sleep deprivation

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Not getting enough sleep is almost a point of pride in our society. When you’re busy with your career/family/novel/Netflix binge watch, who has time to get those pesky eight hours? According to Matthew Walker, founder and director of the Center for Human Sleep Science at the University of California, Berkeley, we need to make the time.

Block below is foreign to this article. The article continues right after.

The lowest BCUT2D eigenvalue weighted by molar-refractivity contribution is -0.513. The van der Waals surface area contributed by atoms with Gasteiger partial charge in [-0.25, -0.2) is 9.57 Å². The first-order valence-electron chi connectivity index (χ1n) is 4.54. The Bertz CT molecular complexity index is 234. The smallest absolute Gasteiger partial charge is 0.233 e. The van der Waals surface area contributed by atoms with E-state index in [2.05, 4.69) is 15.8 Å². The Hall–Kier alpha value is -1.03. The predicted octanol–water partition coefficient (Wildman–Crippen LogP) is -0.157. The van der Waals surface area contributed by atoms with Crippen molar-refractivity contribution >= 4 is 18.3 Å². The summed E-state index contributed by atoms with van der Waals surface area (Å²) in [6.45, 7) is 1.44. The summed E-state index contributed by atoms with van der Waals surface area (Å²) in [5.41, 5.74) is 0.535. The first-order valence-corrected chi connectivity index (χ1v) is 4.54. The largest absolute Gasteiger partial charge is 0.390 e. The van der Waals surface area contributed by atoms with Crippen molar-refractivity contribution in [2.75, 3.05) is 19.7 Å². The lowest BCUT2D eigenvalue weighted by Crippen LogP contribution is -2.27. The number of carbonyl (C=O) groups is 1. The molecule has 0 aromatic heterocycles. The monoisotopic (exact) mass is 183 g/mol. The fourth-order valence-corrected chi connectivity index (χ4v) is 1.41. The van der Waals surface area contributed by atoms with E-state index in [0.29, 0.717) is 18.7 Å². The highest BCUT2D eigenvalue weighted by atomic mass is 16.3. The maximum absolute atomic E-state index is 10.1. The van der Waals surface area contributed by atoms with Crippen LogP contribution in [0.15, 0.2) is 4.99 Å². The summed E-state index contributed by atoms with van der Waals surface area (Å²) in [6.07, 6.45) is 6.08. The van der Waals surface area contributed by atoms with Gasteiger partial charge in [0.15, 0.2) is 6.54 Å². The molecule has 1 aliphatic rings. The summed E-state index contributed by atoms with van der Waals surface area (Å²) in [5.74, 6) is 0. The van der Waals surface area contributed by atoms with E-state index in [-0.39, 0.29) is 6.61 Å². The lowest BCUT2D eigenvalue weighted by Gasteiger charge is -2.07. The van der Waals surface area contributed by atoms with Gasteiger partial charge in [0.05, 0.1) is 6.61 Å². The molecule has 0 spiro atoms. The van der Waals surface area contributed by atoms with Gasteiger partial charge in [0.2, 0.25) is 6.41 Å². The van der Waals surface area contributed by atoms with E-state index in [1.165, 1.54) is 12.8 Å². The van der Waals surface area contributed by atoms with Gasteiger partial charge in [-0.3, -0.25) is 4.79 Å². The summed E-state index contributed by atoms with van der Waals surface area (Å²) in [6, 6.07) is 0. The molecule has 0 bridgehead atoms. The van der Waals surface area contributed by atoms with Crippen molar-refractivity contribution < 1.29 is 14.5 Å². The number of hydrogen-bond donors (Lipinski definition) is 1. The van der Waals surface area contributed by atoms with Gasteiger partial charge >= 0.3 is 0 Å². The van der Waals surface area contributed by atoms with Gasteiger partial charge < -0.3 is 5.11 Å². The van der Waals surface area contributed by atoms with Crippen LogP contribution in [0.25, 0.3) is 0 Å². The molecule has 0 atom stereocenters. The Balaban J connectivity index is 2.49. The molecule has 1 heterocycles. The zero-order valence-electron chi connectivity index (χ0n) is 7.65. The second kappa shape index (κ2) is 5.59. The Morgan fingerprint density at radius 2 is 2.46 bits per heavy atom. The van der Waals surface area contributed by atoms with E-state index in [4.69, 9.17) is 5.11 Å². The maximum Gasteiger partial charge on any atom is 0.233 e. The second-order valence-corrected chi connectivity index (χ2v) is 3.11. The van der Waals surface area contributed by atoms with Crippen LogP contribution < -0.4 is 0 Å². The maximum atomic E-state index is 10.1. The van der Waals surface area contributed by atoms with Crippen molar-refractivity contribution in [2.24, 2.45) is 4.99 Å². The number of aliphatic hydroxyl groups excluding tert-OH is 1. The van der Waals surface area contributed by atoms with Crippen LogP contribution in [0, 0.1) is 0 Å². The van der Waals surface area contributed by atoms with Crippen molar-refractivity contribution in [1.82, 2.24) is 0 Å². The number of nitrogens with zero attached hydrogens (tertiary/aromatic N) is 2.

Walker says that we are in the midst of a “catastrophic sleep-loss epidemic,” with wide-ranging effects. Operating on short sleep—which is defined as anything less than seven hours—impairs brain and bodily functioning, and increases your risk for heart attack, cancer, Alzheimer’s disease, diabetes, weight gain, and stroke, compromises your immune system, and makes you emotionally irrational, less charismatic and more prone to lying. Not getting enough sleep may even mimic symptoms of ADHD. With just one night of only four or five hours of sleep, the cells that attack cancer cells drop by 70 percent. The World Health Organization has classed any form of night-time shift work as a probable carcinogen. More than 20 large-scale epidemiological studies agree: the shorter your sleep, the shorter your life.

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